Do you leak urine since giving birth? Or have you felt pain during sex after delivery? You're not alone — even if it feels that way.
Marcy Crouch, board certified women’s health physical therapist who has a doctorate in physical therapy, tells TODAY.com that after more than a decade in the field, she knows just how common experiences like these are.
"I’ve had the opportunity to work all over the U.S. and in multiple types of clinics, from owning my own cash-based clinic in Los Angeles to a hospital-based rehab facility," Crouch says. "The one thing that almost every woman and mother has experienced or heard is ... they were not prepared for birth, they didn’t know anything about their pelvic floor muscles, and they felt alone, dismissed and forgotten once the baby was born."
Pellvic floor dysfunction, like leaking urine or pelvic organ prolapse, occurs in one in four women, and nine out of 10 women experience pain the first time they have sex after having a baby, Crouch says.
“These issues don’t go away on their own, profoundly affect a woman’s life in all aspects — motherhood, socially, romantically, career-wise — and oftentimes these women are told it’s normal, it’s what happens after having a baby, and to deal with it,” Crouch says.
That postpartum pelvic problems are so often dismissed inspired Crouch to create "The Down There Doc," an online resource to learn from a trusted expert, while also giving them permission to talk about these issues without shame or judgement.
"I think a lot of these issues are taboo and hard to discuss for a lot of women for a lot of reasons," Crouch says. "It doesn’t help that when we try to bring something up that is so vulnerable and intimate in an already rushed appointment, just for it to be dismissed as normal."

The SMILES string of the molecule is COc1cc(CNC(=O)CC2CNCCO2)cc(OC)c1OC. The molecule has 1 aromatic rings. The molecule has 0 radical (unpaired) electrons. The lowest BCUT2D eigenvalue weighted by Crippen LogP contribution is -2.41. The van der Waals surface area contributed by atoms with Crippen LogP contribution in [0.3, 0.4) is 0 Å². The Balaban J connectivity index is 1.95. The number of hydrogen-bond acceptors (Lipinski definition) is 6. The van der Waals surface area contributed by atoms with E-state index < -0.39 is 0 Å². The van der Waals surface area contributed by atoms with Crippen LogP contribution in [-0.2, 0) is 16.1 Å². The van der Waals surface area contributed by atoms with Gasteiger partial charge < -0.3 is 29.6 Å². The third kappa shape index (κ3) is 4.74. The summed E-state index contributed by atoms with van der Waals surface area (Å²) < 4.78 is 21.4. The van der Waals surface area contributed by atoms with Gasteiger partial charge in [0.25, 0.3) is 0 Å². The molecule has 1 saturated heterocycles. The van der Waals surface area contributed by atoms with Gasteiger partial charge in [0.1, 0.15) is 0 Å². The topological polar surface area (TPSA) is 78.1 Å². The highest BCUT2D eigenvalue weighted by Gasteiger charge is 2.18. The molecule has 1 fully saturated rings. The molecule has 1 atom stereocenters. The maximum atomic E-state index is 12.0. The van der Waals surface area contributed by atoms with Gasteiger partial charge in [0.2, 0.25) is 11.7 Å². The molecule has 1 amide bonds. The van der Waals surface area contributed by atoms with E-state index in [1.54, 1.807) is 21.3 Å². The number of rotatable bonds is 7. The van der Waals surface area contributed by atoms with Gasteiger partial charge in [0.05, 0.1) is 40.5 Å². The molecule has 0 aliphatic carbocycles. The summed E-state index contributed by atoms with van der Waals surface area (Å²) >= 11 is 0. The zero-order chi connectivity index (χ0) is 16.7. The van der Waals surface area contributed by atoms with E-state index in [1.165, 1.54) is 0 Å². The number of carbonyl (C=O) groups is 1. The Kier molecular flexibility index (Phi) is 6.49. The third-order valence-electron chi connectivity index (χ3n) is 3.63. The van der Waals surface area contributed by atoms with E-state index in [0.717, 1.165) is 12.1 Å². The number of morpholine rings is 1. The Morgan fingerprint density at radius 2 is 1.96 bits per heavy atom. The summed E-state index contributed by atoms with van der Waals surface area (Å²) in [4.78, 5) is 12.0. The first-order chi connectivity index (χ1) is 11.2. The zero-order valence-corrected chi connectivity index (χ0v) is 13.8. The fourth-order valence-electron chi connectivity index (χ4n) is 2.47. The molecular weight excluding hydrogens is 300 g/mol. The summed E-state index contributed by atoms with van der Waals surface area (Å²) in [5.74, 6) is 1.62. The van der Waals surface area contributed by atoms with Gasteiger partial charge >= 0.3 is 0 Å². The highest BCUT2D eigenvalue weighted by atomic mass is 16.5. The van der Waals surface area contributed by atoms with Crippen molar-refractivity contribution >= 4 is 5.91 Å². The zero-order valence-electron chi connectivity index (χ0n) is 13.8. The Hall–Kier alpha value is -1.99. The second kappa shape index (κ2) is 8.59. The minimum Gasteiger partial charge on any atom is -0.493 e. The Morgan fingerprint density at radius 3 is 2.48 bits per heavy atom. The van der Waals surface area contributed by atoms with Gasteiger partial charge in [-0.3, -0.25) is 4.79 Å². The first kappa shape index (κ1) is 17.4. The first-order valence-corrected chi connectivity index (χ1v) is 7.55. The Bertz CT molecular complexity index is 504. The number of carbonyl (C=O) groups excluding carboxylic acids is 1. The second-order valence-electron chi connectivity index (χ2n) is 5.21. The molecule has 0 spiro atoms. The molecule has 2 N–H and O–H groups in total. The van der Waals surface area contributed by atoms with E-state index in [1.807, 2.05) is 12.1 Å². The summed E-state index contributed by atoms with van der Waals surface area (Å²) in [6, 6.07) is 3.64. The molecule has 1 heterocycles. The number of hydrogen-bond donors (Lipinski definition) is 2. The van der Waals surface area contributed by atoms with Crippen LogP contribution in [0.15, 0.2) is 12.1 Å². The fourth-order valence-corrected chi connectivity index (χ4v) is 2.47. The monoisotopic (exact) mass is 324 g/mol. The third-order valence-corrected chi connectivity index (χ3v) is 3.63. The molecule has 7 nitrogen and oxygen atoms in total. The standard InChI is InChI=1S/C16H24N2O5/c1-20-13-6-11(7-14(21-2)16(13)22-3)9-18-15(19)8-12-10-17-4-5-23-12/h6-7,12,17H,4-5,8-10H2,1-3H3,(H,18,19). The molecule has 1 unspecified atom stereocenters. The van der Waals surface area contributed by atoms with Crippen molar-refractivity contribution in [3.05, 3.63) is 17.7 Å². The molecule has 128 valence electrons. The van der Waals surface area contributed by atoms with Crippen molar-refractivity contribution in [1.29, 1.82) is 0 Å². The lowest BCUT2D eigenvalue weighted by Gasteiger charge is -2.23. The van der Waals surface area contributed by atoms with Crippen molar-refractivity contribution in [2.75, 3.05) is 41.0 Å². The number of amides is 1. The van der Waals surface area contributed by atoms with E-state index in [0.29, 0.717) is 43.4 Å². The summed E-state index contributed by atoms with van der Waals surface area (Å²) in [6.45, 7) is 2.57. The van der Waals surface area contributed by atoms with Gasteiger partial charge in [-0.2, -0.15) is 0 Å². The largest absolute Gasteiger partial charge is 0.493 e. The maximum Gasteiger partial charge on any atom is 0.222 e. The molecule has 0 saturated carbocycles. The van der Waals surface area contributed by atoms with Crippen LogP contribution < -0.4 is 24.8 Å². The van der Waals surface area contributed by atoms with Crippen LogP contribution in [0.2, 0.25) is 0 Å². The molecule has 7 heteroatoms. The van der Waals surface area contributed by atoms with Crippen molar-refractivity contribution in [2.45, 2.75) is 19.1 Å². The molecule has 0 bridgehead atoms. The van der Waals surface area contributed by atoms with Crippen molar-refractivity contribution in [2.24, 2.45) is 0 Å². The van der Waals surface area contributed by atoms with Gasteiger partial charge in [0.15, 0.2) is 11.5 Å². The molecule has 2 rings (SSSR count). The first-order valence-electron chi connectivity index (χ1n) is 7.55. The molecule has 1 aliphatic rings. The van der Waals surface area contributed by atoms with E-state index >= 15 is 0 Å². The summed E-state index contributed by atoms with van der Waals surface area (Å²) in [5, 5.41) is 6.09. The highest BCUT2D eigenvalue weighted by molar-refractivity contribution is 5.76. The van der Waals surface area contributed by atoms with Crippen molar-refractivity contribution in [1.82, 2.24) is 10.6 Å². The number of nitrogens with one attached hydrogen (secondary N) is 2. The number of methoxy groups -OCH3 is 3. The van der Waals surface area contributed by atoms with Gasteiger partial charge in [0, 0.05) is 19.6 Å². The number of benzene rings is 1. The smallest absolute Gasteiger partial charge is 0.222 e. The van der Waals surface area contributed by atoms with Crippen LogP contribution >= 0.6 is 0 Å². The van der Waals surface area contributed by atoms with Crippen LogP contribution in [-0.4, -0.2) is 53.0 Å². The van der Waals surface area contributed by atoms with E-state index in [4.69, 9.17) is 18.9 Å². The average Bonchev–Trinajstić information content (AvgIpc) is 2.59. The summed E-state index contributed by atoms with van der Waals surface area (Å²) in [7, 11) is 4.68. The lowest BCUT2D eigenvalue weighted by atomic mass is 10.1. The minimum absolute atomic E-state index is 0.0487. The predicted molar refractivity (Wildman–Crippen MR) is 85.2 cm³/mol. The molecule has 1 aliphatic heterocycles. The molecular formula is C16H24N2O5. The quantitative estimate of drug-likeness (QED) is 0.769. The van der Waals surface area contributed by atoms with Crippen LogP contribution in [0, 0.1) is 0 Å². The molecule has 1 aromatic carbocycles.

Known online as "Dr. Marcy," the pelvic floor PT shares five things she never does.
"We are told constantly, and incorrectly I may add, that we should be doing hundreds of kegels a day to fix all pelvic floor issues under the sun," Crouch says. "Most commonly women are told, 'Oh just do them every day, every time you’re at a red light! So easy!'"
But according to Crouch, this approach is flawed and can even make some pelvic floor issues worse. In short, kegels — the exercise where you tighten and release your pelvic floor muscles for a few seconds at a time — are not the answer to everything. (To find your pelvic floor muscles, stop peeing midstream, per Mayo Clinic.)
"Our pelvic floor has to work dynamically and functionally throughout our everyday life, not when we are sitting still without any demand on the muscles," she explains. "If you were exercising your arms, you wouldn’t do hundreds of bicep curls every day while standing still, right? Same for your pelvic floor. The principles of muscle and exercise physiology apply down there also."
When we sit to go the bathroom, our pelvic floor muscle releases tension and stops contracting so that the urine and stool it’s been holding in can empty, Crouch explains.
"The muscles are not on during this time, which is correct. However, if we blow our nose while peeing or evacuating stool, it’s a lot of pressure straight down on the pelvic floor," she says. "This is like a big push down on the floor of the core that isn’t supporting the organs like it usually does."
As a result, this behavior can contribute to prolapse, hemorrhoids and weakness of the pelvic floor, Crouch says.
Using a stool or squatty potty while having a bowel movement elevates your legs, placing your knees higher than your hips.
"This mimics a squatting posture, which is the best position for pelvic floor muscle relaxation, which is what we need to evacuate our bowels," Crouch says.
"Hovering over a toilet seat actually engages your pelvic floor muscles and your core, which makes it harder to empty your bladder and bowels," Crouch says. "Use toilet seat covers, toilet paper, Lysol spray and wash your hands really well after. Your pelvic floor will thank you."
"Because so many women are living with and dealing with pelvic floor muscle dysfunction, it is often dismissed as 'normal' and ignored," she says. "Even though women and mothers are dealing with lifelong physical affects from pregnancy and birth, that would not be considered normal prior to being pregnant."
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